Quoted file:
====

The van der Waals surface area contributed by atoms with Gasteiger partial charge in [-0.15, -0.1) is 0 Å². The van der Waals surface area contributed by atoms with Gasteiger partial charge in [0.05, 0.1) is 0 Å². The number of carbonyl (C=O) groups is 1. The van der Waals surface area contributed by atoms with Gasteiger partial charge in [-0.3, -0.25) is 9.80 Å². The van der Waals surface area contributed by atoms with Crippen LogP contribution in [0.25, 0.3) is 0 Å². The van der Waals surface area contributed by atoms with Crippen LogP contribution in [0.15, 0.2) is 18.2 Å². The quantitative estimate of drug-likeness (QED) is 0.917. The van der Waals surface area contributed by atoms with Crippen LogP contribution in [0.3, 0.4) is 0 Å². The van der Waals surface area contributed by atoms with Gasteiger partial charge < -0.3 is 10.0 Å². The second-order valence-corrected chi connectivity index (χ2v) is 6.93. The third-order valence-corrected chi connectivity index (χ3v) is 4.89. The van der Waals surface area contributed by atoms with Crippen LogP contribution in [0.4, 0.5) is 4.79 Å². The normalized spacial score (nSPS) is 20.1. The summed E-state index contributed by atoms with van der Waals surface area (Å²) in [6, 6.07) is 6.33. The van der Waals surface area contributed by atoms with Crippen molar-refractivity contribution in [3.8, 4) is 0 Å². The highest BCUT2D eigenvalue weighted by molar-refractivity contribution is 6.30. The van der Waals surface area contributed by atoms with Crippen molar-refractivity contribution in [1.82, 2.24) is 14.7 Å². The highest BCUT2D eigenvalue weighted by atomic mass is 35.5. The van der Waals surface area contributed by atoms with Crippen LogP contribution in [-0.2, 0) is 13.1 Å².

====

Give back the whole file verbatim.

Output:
The van der Waals surface area contributed by atoms with Gasteiger partial charge in [-0.15, -0.1) is 0 Å². The van der Waals surface area contributed by atoms with Gasteiger partial charge in [0.05, 0.1) is 0 Å². The number of carbonyl (C=O) groups is 1. The van der Waals surface area contributed by atoms with Gasteiger partial charge in [-0.3, -0.25) is 9.80 Å². The van der Waals surface area contributed by atoms with Crippen LogP contribution in [0.25, 0.3) is 0 Å². The van der Waals surface area contributed by atoms with Crippen LogP contribution in [0.15, 0.2) is 18.2 Å². The quantitative estimate of drug-likeness (QED) is 0.917. The van der Waals surface area contributed by atoms with Crippen LogP contribution in [0.3, 0.4) is 0 Å². The van der Waals surface area contributed by atoms with Gasteiger partial charge < -0.3 is 10.0 Å². The second-order valence-corrected chi connectivity index (χ2v) is 6.93. The third-order valence-corrected chi connectivity index (χ3v) is 4.89. The van der Waals surface area contributed by atoms with Crippen LogP contribution in [0.4, 0.5) is 4.79 Å². The normalized spacial score (nSPS) is 20.1. The summed E-state index contributed by atoms with van der Waals surface area (Å²) in [6, 6.07) is 6.33. The van der Waals surface area contributed by atoms with Crippen molar-refractivity contribution in [3.8, 4) is 0 Å². The highest BCUT2D eigenvalue weighted by molar-refractivity contribution is 6.30. The van der Waals surface area contributed by atoms with Crippen molar-refractivity contribution in [1.82, 2.24) is 14.7 Å². The highest BCUT2D eigenvalue weighted by atomic mass is 35.5. The van der Waals surface area contributed by atoms with Crippen LogP contribution in [-0.2, 0) is 13.1 Å².